> Matthieu Latapy and Jean-Loup Guillaume
A random graph of n nodes may be constructed by adding each possible link with a given probability p. The obtained graph then has density p.
One may roughly model traceroute measurements of the internet topology from one monitor as the collection of all shortest paths from this monitor to all other nodes in a graph, which we call an exploration of the graph.
Then, one obtains all the links which belong to a shortest path from the monitor to any other node; in other words, the only missing links are the ones between two nodes at the same distance from the monitor.
The number of such links higly depends on the density of the graph. If the graph is a tree (and thus its density is very low) then all links belong to a shortest path, and its exploration will show 100% of the links; if the graph is a clique (and thus has the maximal density, 1), then only n links are on a shortest path, and thus the exploration will miss many links ((n-1)(n-2)/2 precisely, i.e. almost all of them if n is large).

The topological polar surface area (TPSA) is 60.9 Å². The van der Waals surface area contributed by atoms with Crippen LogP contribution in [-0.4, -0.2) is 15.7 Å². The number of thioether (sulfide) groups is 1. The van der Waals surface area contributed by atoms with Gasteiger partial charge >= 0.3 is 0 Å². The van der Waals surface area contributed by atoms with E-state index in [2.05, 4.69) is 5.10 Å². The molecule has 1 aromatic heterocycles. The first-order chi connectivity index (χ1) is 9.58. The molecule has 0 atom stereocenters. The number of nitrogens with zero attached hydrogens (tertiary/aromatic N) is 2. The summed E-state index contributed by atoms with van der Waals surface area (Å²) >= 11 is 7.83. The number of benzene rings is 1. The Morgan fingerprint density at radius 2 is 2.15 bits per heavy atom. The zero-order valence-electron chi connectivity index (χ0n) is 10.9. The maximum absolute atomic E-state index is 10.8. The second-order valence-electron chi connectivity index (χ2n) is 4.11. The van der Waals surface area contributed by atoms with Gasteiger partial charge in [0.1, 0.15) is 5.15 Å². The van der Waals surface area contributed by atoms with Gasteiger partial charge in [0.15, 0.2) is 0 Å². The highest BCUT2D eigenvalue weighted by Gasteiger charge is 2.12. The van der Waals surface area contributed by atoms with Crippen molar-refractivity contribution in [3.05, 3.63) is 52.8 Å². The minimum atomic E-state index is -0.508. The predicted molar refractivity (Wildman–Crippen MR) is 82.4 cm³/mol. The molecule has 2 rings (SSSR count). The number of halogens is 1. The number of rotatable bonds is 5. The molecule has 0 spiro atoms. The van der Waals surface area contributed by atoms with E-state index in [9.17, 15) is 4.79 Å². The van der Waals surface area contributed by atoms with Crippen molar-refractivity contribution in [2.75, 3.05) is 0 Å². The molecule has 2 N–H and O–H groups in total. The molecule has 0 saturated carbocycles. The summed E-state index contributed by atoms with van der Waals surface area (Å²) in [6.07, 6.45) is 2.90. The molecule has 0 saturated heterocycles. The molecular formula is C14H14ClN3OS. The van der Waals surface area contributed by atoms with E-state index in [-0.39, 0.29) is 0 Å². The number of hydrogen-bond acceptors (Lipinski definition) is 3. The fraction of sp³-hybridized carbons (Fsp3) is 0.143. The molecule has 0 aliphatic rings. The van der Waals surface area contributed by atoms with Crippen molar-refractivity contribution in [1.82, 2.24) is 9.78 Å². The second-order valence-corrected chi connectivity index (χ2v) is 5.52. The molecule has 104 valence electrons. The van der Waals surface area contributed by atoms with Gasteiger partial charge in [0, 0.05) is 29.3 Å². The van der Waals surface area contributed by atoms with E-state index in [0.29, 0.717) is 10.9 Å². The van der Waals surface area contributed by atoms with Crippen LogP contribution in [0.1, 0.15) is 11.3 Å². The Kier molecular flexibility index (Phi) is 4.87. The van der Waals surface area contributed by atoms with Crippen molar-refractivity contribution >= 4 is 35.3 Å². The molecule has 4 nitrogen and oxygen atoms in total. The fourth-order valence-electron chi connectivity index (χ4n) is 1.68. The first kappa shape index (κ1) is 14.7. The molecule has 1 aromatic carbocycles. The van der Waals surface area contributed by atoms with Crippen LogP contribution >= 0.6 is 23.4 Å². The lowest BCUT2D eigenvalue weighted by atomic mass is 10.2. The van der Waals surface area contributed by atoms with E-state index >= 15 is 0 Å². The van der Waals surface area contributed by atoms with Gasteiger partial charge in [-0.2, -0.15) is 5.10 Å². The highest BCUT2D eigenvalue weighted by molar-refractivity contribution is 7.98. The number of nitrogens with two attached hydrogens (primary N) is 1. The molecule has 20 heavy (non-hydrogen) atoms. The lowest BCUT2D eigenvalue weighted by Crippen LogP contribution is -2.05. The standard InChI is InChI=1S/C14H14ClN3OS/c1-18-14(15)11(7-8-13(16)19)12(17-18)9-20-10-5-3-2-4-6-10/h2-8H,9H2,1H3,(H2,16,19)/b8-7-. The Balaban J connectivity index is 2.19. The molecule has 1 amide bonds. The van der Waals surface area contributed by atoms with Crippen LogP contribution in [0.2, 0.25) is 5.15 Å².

The plot gives the proportion of links discovered during the exploration of a random graph as a function of its density. It has several non-trivial peaks, and has been called camel plot for this reason. It shows that the exploration process has a very complex behavior which depends strongly on the density, but has no direct relation with it.
More information in:
Complex Network Metrology, by Jean-Loup Guillaume and Matthieu Latapy.
Distance distribution in random graphs and application to networks exploration, by Vincent D. Blondel, Jean-Loup Guillaume, Julien M. Hendrickx, and Raphael M. Jungers.